By default BPDU’s are generated every 2 seconds for rapid convergence, and a multicast to the “well known” MAC address 01:80:C2:00:00:00
802.1D STP Port States, and their behaviors during the Root Bridge Election
There is quite a few that are important to be very clear on, so I’ll bullet point them:
- Blocking state – Ports go into Blocking state during the Root Bridge Election, if a better path to the Root Bridge is learned, or if it is not a Designated or Root port. Ports in blocking state DO NOT forward and actually discard incoming Frames, but listens and processes BPDU’s – It remains in this state for 20 seconds before moving into a “Listening” state
- Listening state – Root and Designated ports will go into “Listening” state after the initial blocking state (all non-root / designated ports will stay in “Blocking” state), discarding frames from its local network segment as well as Frames received for forwarding, the switch is only “Listening” for BPDU’s and processing the information they contain. After 15 seconds, it moves into the “Learning” state
- Learning state – The port still is not forwarding Frames, but is processing the Frames without forwarding them to build its MAC table, also still listens for and processes incoming BPDU’s
- Forwarding state – The port is now Forwarding frames on to their destinations, while still processing Frames to keep the MAC table updated and processing BPDU’s
- Disabled state – Does not forward or participate in STP, considered to be a non-functioning port
Some trends to point out, the ports are not passing traffic until it makes it to the “Forwarding” state as a Root or Designated Port, and we have a few default times of 20 seconds for “Blocking” state and 15 seconds for both “Listening” and “Learning”.
This is actually the reason RSTP was created, because the amount of time that PVST / 802.1D takes to change from Blocking to Forwarding is 50 seconds, and that is equivalent to decades on a production network – However that will be covered in another post specifically for RSTP.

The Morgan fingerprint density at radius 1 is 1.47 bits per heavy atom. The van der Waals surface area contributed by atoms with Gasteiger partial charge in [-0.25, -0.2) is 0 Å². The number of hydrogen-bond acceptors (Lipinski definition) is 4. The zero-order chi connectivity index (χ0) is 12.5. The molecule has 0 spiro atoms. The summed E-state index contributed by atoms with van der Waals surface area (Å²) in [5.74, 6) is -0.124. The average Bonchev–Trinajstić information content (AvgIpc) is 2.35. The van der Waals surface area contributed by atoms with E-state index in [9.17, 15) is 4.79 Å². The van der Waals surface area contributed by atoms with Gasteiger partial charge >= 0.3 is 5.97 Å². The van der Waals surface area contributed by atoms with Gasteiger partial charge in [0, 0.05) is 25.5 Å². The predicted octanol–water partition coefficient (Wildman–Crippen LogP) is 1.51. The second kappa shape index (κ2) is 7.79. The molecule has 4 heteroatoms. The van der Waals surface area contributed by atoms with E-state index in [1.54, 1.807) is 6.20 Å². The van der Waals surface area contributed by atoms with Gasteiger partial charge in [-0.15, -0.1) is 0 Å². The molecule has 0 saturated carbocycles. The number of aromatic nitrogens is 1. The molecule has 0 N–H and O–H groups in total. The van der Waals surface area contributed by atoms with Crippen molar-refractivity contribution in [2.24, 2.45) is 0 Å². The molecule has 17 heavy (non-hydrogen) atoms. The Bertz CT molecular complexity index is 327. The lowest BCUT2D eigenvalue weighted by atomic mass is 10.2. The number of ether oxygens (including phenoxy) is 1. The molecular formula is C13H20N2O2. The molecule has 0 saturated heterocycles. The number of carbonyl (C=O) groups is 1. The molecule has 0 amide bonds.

What is a Root Port, a Designated Port, and a Blocking Port?
One important and pretty basic fact if you have ever taken the CCNA, Root Bridges will only contain Designated / Forwarding ports, whereas non-root Bridges can contain Designated / Root / Blocking.
A Root port indicates that is the lowest cost (Root Path) back to the Root Bridge.
A Designated port is considered loop free and allowed to Forward LAN traffic to its local segment or to fellow LAN switches
A Blocking port is a redundant link that may introduce switching loops, so it does not Forward frames, but serves as a backup path in the event of a Topology change that requires it to go into a Forwarding mode
STP Root Path Cost Calculation and how it is determined
Lowest Cost is determined by the speed of the links between switches, faster links are assigned lower costs, for 802.1D STP link speed cost is as follows:
- 10 MBPS = 100
- 100 MBPS = 19
- 1 GBPS = 4
- 10 GBPS = 2
All non-Root bridges (switches) have to determine their Root port based on the incoming BPDU’s Cost back to the Root Bridge, the interface with the lowest cost back to the Root Bridge is set as the Root port, and any other loop-free ports are Designated ports.
Switches will only have 1 Root port, as there can only be one best path back to the Root Bridge, however the Root Bridge itself has NOTHING to do with non-Root switches Root port determination or calculating its Root Path back to the Root Bridge.
And that is all I got!
That is the gigantic chunk of theory / defaults / behaviors that just absolutely need to be known for exam day, next post I anticipate to be more lab heavy, as referencing documents and cross checking their accuracy for hours has my brain melting.
So next post I have all the dry but important information out of the way, we can break STP on my home switch lab, it will be great fun 🙂